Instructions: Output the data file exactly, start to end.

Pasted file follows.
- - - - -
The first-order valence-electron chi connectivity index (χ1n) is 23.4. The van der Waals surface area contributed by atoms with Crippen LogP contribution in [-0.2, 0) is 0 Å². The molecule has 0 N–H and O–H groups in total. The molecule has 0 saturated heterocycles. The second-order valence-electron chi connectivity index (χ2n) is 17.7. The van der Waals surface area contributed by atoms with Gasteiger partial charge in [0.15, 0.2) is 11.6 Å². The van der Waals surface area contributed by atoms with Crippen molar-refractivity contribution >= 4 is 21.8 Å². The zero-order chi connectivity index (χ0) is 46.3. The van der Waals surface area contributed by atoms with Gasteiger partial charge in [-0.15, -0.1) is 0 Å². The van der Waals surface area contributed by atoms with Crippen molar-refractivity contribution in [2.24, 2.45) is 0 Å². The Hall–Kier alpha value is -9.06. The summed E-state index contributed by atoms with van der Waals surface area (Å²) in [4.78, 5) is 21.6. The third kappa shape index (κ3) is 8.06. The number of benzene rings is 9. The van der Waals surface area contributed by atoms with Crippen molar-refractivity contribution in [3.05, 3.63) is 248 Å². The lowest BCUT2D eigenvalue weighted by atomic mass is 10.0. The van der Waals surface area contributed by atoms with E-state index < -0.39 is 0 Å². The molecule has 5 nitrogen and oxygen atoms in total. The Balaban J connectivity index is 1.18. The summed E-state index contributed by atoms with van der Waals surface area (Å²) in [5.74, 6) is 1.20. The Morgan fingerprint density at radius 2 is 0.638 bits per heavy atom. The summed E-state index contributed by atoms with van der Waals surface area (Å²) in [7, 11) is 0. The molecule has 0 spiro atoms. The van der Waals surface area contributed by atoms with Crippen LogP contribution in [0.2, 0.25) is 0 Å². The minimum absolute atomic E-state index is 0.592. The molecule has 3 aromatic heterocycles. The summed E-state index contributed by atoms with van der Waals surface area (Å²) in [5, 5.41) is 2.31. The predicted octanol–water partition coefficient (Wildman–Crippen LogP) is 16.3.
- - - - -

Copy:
The first-order valence-electron chi connectivity index (χ1n) is 23.4. The van der Waals surface area contributed by atoms with Crippen LogP contribution in [-0.2, 0) is 0 Å². The molecule has 0 N–H and O–H groups in total. The molecule has 0 saturated heterocycles. The second-order valence-electron chi connectivity index (χ2n) is 17.7. The van der Waals surface area contributed by atoms with Gasteiger partial charge in [0.15, 0.2) is 11.6 Å². The van der Waals surface area contributed by atoms with Crippen molar-refractivity contribution >= 4 is 21.8 Å². The zero-order chi connectivity index (χ0) is 46.3. The van der Waals surface area contributed by atoms with Gasteiger partial charge in [-0.15, -0.1) is 0 Å². The van der Waals surface area contributed by atoms with Crippen molar-refractivity contribution in [2.24, 2.45) is 0 Å². The Hall–Kier alpha value is -9.06. The summed E-state index contributed by atoms with van der Waals surface area (Å²) in [4.78, 5) is 21.6. The third kappa shape index (κ3) is 8.06. The number of benzene rings is 9. The van der Waals surface area contributed by atoms with Crippen molar-refractivity contribution in [3.05, 3.63) is 248 Å². The lowest BCUT2D eigenvalue weighted by atomic mass is 10.0. The van der Waals surface area contributed by atoms with E-state index < -0.39 is 0 Å². The molecule has 5 nitrogen and oxygen atoms in total. The Balaban J connectivity index is 1.18. The summed E-state index contributed by atoms with van der Waals surface area (Å²) in [5.74, 6) is 1.20. The Morgan fingerprint density at radius 2 is 0.638 bits per heavy atom. The summed E-state index contributed by atoms with van der Waals surface area (Å²) in [7, 11) is 0. The molecule has 0 spiro atoms. The van der Waals surface area contributed by atoms with Crippen LogP contribution in [0.2, 0.25) is 0 Å². The minimum absolute atomic E-state index is 0.592. The molecule has 3 aromatic heterocycles. The summed E-state index contributed by atoms with van der Waals surface area (Å²) in [5, 5.41) is 2.31. The predicted octanol–water partition coefficient (Wildman–Crippen LogP) is 16.3.